Apple Text-to-Speech – Review

This is one of those products that has been around for a long time and has become an extremely important tool for many of my students in and out of school. There are several different text-to-speech program that do this either as part of the operating system, software, in the browser or as a web app, but I am going to focus on the text-to-speech product that my students use with their Maine Learning Technology Initiative (MLTI) MacBook laptops.

Product Name: Apple Text-to-Speech
Company Name: Apple
Type: Desktop Software
Website: http://www.apple.com/accessibility/macosx/literacylearning.html

Company Product Description: “Text to Speech – Mac OS X comes with more than 20 male, female, and novelty voices, including the extraordinary Alex, a voice so natural that he even breathes when speaking long passages. Using Text to Speech (TTS), you can have Alex and other Mac voices speak selected text so you can hear a word as you see it onscreen. You can adjust the speaking rate to slow things down, and speed them up to adapt to the listener’s abilities.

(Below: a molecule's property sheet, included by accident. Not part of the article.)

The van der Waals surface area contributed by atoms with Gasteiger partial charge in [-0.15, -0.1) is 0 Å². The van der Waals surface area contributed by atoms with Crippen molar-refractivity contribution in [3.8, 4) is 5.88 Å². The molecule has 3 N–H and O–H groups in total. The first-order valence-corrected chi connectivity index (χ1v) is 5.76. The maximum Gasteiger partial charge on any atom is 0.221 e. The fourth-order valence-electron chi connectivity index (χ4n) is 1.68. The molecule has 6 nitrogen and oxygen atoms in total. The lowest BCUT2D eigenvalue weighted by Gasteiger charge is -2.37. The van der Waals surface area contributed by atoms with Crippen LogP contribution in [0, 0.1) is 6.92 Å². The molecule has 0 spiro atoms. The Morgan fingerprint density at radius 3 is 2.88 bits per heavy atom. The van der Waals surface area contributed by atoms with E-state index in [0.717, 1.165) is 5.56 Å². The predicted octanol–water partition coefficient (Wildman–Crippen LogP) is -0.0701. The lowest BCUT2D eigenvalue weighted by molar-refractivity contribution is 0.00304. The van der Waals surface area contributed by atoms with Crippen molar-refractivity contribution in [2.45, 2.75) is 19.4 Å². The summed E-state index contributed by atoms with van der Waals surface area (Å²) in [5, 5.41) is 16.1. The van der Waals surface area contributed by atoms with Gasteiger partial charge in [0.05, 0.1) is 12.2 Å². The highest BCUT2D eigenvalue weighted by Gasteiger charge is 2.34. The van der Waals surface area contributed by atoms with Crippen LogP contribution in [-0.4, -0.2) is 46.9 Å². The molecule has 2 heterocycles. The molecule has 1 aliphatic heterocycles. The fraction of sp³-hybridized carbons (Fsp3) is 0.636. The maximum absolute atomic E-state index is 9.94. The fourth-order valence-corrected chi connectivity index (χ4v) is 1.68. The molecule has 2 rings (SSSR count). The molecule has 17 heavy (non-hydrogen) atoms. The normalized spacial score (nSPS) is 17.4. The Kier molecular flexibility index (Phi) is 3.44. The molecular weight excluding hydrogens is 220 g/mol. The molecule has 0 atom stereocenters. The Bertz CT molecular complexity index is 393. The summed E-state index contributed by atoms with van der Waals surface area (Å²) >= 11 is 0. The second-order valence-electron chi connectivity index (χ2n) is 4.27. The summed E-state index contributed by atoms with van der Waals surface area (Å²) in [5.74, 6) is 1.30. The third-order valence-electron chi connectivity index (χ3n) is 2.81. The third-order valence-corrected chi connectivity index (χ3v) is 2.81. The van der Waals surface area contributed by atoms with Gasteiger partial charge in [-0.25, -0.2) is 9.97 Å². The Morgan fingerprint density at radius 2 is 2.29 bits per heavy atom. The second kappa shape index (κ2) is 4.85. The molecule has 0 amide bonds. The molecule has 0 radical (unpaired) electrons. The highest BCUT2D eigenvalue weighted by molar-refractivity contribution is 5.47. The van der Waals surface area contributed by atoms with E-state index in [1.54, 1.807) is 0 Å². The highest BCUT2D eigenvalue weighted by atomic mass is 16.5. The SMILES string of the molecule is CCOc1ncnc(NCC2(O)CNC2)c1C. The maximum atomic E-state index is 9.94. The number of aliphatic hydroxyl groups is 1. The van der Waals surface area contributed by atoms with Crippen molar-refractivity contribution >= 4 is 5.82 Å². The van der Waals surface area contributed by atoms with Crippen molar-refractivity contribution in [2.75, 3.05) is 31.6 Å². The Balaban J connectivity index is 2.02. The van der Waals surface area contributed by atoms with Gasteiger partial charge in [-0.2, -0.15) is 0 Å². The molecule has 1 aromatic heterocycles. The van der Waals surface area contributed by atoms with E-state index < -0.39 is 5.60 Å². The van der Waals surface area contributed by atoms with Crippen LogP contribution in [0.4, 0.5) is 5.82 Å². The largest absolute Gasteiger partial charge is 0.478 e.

Apple TTS voices work with all applications that support the Mac OS X Speech engine, including Mail, Safari, iChat, TextEdit, and many more. The voices included in Mac OS X Snow Leopard speak in English, but voices in additional languages are available separately.” from Apple’s Accessibility page.

“Convert Text to a Spoken Track in iTunes:  Using a feature called Services in Snow Leopard, you can save Text to Speech output as a track in iTunes so you can play it again later, burn it to a CD, put it into a playlist, and much more. You’ll find Services in an application’s main menu (the TextEdit menu for TextEdit, the Safari menu for Safari, and so on).  To enable it, choose Services Preferences, then check the box next to “Add to iTunes as a spoken track.” from Apple’s Accessibility page.The convert text to spoken track in iTunes tool/service deserves its own post at a future date, but I just wanted to provide this tidbit to highlight that this feature is available.

Below is a screenshot of Apple’s Text-to-Speech tab in System Preferences: